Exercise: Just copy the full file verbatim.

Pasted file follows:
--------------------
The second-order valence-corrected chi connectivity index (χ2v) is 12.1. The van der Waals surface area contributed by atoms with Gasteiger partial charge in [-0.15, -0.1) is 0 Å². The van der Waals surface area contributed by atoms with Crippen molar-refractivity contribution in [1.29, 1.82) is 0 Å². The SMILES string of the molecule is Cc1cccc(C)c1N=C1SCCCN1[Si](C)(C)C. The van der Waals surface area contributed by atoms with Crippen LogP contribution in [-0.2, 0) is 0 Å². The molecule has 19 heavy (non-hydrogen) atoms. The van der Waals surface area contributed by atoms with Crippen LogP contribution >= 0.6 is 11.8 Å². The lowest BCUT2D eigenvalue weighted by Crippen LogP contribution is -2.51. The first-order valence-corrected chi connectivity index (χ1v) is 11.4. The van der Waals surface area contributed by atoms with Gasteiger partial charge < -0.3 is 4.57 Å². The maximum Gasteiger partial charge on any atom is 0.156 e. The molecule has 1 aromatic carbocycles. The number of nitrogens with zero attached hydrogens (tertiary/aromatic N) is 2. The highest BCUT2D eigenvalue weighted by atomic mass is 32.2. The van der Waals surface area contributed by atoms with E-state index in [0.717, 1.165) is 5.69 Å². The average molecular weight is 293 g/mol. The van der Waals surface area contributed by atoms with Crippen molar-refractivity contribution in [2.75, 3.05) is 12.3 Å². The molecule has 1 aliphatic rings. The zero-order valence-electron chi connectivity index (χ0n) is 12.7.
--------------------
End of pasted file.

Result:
The second-order valence-corrected chi connectivity index (χ2v) is 12.1. The van der Waals surface area contributed by atoms with Gasteiger partial charge in [-0.15, -0.1) is 0 Å². The van der Waals surface area contributed by atoms with Crippen molar-refractivity contribution in [1.29, 1.82) is 0 Å². The SMILES string of the molecule is Cc1cccc(C)c1N=C1SCCCN1[Si](C)(C)C. The van der Waals surface area contributed by atoms with Crippen LogP contribution in [-0.2, 0) is 0 Å². The molecule has 19 heavy (non-hydrogen) atoms. The van der Waals surface area contributed by atoms with Crippen LogP contribution >= 0.6 is 11.8 Å². The lowest BCUT2D eigenvalue weighted by Crippen LogP contribution is -2.51. The first-order valence-corrected chi connectivity index (χ1v) is 11.4. The van der Waals surface area contributed by atoms with Gasteiger partial charge < -0.3 is 4.57 Å². The maximum Gasteiger partial charge on any atom is 0.156 e. The molecule has 1 aromatic carbocycles. The number of nitrogens with zero attached hydrogens (tertiary/aromatic N) is 2. The highest BCUT2D eigenvalue weighted by atomic mass is 32.2. The van der Waals surface area contributed by atoms with E-state index in [0.717, 1.165) is 5.69 Å². The average molecular weight is 293 g/mol. The van der Waals surface area contributed by atoms with Crippen molar-refractivity contribution in [2.75, 3.05) is 12.3 Å². The molecule has 1 aliphatic rings. The zero-order valence-electron chi connectivity index (χ0n) is 12.7.